Judge Alfredo Vladimir Catacora Acevedo on 25 May lifted restrictions on Sally Bowen that had banned her from leaving the country, put her under legal supervision and obliged her to seek the judge’s permission each time she wanted to travel outside the capital Lima. The judge relaxed a summons against her that included these restrictions, replacing it with a simple summons.
25.05.2004 - British journalist banned from leaving country
Reporters Without Borders has protested after a court in Lima banned British journalist Sally Bowen from leaving the country. She was also placed under legal supervision and can only leave Lima under certain conditions.
"Our organisation views the restrictions placed on Bowen as excessive," Reporters Without Borders said. "It comes to the same thing as preventing her from doing her job," it pointed out in a letter to the judge, Alfredo Vladimir Catacora Acevedo, who made the ruling.
"These restrictions are contrary to Article 13 of the American Convention on Human Rights ratified by Peru and which allows anyone the right to seek, receive, and impart information and ideas of all kinds, regardless of frontiers," it added.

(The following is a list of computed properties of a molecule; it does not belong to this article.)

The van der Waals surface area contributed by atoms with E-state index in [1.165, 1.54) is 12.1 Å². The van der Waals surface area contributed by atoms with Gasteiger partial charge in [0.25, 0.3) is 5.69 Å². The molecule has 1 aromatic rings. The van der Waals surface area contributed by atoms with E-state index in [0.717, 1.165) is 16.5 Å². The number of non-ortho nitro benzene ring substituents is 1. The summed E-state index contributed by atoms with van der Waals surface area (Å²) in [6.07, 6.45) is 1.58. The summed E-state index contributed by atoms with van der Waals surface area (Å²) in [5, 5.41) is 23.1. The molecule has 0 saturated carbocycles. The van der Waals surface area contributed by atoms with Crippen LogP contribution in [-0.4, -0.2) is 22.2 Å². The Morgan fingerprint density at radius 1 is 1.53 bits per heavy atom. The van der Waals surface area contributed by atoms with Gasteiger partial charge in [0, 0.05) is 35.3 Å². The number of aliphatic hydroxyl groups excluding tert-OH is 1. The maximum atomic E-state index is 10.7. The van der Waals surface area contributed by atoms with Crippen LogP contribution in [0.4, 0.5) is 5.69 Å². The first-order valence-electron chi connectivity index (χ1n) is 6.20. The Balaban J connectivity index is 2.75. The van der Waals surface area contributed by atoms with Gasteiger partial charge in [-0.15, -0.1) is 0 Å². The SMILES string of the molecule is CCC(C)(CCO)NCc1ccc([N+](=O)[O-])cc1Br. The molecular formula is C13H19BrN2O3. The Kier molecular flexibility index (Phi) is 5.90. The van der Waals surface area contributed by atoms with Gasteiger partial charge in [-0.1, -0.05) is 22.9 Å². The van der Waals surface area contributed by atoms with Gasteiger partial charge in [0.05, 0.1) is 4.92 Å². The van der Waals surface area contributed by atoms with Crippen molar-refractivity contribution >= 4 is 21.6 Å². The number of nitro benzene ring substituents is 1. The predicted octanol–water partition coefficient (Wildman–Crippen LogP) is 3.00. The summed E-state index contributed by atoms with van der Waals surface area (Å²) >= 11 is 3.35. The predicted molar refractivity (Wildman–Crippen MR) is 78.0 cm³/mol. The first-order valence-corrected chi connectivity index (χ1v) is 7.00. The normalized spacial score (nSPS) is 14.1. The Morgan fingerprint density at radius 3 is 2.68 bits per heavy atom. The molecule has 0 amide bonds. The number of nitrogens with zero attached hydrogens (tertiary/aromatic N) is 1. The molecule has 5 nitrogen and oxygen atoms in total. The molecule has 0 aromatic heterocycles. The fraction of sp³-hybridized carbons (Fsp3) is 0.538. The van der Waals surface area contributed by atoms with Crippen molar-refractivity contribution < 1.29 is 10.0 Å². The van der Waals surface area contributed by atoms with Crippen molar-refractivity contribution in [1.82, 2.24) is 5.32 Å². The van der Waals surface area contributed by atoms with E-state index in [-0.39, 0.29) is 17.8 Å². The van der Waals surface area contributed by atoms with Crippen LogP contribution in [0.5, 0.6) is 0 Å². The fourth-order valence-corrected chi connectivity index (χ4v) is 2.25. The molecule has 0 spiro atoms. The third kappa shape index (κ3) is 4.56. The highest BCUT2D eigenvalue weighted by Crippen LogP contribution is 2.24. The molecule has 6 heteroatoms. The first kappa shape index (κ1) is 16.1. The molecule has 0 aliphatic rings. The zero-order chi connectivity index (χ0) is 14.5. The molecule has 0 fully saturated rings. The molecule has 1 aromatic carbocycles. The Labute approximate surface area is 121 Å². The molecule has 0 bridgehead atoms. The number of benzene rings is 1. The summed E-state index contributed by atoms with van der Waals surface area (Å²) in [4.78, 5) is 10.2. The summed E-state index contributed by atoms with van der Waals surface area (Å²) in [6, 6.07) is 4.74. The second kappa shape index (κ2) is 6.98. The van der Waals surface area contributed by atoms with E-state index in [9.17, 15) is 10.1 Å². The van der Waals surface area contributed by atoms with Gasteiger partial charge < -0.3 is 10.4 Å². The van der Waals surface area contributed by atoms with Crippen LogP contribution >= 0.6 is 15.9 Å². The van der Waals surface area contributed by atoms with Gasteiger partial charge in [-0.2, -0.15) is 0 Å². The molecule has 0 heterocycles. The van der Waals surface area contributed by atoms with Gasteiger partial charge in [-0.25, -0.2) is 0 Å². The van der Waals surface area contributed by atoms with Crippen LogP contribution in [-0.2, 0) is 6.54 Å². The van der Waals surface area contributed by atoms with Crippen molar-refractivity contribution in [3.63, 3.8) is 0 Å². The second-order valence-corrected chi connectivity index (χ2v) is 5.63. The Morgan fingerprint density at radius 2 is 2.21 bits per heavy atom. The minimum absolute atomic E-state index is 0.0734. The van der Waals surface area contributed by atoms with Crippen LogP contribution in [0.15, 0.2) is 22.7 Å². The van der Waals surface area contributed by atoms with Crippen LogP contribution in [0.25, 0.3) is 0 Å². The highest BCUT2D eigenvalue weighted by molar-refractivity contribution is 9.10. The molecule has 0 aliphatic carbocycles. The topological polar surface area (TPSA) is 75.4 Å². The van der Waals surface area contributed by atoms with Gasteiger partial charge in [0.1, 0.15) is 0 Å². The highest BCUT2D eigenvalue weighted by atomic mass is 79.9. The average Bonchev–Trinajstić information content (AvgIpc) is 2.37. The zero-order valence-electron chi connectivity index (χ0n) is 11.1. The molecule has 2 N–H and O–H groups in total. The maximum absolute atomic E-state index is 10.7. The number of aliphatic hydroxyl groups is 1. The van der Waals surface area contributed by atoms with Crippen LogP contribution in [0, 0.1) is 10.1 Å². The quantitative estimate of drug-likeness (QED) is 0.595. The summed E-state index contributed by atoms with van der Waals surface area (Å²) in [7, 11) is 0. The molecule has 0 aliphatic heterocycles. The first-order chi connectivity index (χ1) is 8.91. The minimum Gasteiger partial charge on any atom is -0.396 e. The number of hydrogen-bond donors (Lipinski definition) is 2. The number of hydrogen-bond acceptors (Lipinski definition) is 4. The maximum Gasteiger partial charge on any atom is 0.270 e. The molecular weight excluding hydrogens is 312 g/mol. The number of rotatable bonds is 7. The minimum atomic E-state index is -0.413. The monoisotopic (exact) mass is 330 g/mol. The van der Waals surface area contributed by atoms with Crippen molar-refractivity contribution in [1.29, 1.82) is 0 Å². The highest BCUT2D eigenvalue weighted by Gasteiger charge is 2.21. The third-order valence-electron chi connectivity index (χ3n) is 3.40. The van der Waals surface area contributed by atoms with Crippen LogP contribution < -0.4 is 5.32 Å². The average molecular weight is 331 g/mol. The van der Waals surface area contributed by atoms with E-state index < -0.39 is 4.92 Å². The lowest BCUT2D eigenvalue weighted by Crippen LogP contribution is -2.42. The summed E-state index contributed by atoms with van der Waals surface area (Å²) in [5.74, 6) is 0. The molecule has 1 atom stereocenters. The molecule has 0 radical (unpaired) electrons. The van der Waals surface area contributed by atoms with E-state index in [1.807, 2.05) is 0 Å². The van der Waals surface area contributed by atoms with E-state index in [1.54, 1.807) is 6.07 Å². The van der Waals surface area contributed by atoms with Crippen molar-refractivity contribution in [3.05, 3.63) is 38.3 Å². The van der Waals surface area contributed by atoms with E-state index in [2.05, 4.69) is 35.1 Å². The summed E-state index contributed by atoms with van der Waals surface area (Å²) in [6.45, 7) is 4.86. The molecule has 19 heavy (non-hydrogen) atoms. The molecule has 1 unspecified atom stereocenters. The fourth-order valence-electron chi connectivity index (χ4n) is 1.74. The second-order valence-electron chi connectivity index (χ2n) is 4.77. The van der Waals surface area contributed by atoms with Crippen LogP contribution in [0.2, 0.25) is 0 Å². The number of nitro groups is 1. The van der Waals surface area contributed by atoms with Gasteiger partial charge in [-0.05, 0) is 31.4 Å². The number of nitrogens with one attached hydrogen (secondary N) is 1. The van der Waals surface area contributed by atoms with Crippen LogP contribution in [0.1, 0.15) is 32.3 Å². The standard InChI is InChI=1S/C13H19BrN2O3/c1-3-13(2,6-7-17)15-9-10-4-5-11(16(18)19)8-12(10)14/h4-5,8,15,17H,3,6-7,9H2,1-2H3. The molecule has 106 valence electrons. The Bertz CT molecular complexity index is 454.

Lima’s criminal court 11 issued a "restricted" summons against Bowen, former correspondent in Peru of the British daily The Financial Times and co-author of a book "The Imperfect Spy", on 20 May 2004. Among restrictions imposed on the journalist is a ban on leaving the country, a requirement to seek permission to leave the capital and to sign a legal register monthly to prove her presence in Peru.
The judge’s ruling was linked to a libel complaint against Bowen by Fernando Zevallos, founder of the Peruvian airline Aerocontinente. In her book, the journalist quoted Oscar Benites Linares, an ex-member of the US Drug Enforcement Agency (DEA), now in prison, who accused the businessman of involvement in the alleged reorganisation of drug-trafficking by former intelligence chief Vladimiro Montesinos. Zevallos has filed a 10 million-dollar libel suit against the journalist.
Reporters Without Borders said it welcomed the fact that Ms Bowen will appear in court again on 25 May so that she could leave Peru on the same day. But it added, "Our organisation nevertheless calls on you to modify her summons to one without conditions, thus complying with Peru’s international commitments."